[2.5,3] 2 1.5 1 0.5 0 Orihuela Molina Murcia Alcantarilla

Figure 4: Case study: scenario large chain B.

Table 2: Case study: differences in the solutions obtained by the probabilistic and the partially probabilistic choice rules for the scenario ‘large chain B’.

u 0 0.5 1.0 1.5 2.0 2.5 3.0
quality 0.58 0.50 4.33 3.87 0.92 1.16 2.25
distloc 0.07 2.13 1.57 0.28 0.28 0.89
distqual 0.08 3.75 3.29 0.35 0.58 1.67
ΠP P(before) 229.0 203.7 186.7 191.6 180.6 159.9
ΠP P(x∗P P, α
∗
P P) 236.0 236.6 212.5 215.8 203.2 189.4
G(x∗_{P P}, α∗_{P P}) 10.7 48.8 43.8 12.6 14.2 23.6
lost(P |P P ) 0.2 7.2 4.0 4.3 4.5 8.5
lost(P P |P ) 0.0 1.6 0.8 1.3 1.4 3.8
lost(P |P P )0 5.4 51.9 33.3 38.2 40.5 54.4
lost(P P |P )0 1.2 61.9 30.8 51.2 52.3 147.6
%WT B 95.0 83.3 76.9 76.2 72.2 66.5
%WT A 95.7 91.5 84.6 84.9 80.9 78.9
%WCB 53.7 47.8 43.8 44.9 42.3 37.5
%WCA 57.9 66.9 60.1 53.6 51.0 50.0
%Wnew 7.4 25.1 22.0 8.6 8.6 12.6

0) and the partially probabilistic choice rule with threshold value u = 0.5, the optimal solution is to locate the facility close to Alcantarilla, the fourth most populated city, with a very small quality: since there exist no other facilities around, the new facility captures most of its demand (see Figure 4) with a low cost.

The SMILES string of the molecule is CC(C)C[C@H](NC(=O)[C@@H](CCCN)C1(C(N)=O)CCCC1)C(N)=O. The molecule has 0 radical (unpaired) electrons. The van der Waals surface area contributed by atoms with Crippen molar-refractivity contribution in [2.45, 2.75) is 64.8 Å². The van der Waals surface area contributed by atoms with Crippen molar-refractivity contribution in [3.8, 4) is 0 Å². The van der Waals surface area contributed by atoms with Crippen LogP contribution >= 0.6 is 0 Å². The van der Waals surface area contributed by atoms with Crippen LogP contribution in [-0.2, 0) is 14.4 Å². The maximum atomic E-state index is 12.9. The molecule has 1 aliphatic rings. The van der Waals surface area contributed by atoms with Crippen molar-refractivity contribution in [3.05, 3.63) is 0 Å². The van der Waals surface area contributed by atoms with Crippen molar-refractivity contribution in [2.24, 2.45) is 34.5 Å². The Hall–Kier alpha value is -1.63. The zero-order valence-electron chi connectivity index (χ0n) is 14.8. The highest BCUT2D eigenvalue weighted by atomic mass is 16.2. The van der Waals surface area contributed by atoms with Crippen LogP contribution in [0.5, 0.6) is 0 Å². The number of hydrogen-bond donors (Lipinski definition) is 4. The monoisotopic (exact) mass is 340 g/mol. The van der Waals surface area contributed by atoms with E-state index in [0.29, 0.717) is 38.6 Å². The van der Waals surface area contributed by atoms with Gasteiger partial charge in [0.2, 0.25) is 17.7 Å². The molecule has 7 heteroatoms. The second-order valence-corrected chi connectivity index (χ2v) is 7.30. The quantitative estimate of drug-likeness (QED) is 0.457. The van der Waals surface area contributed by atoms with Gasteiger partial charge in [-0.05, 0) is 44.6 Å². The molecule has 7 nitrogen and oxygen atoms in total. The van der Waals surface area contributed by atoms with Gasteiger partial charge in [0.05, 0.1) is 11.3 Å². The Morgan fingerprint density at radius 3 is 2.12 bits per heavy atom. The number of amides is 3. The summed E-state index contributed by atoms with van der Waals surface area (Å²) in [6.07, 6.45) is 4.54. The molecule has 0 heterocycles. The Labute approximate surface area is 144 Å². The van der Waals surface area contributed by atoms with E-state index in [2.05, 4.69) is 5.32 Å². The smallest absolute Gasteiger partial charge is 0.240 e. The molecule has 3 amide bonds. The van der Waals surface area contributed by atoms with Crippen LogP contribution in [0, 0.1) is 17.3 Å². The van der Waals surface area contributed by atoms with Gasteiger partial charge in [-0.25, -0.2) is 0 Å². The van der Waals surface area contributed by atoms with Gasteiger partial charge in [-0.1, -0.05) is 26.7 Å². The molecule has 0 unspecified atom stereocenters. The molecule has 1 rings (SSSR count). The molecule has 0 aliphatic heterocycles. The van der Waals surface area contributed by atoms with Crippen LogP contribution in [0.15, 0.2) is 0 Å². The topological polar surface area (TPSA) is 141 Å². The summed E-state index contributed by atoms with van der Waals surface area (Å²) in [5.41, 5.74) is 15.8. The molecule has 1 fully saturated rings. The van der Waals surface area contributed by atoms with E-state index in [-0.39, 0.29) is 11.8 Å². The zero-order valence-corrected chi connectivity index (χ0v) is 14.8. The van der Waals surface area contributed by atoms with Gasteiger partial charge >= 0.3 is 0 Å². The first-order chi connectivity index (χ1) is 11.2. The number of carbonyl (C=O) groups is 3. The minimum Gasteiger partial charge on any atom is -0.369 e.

However, when u = 1 the optimal location moves to the surroundings of Murcia, the most populated city, between the two existing facilities of the competing chain, and this, despite the fact that the chain already owns a facility in the South-East of that city; to compete against them, a high quality is required. Notice that with u =0.5, the total market share served before the location of the new facility was 95.0%; whereas with u =1.0 it is only 83.3%. This means that part of the demand at Murcia (and other cities around) is not served by the existing facilities, and so, there is an opportunity for the new facility to capture that unserved demand. In fact, after the location of the new facility, the total demand served increases to 91.5%. As we can see,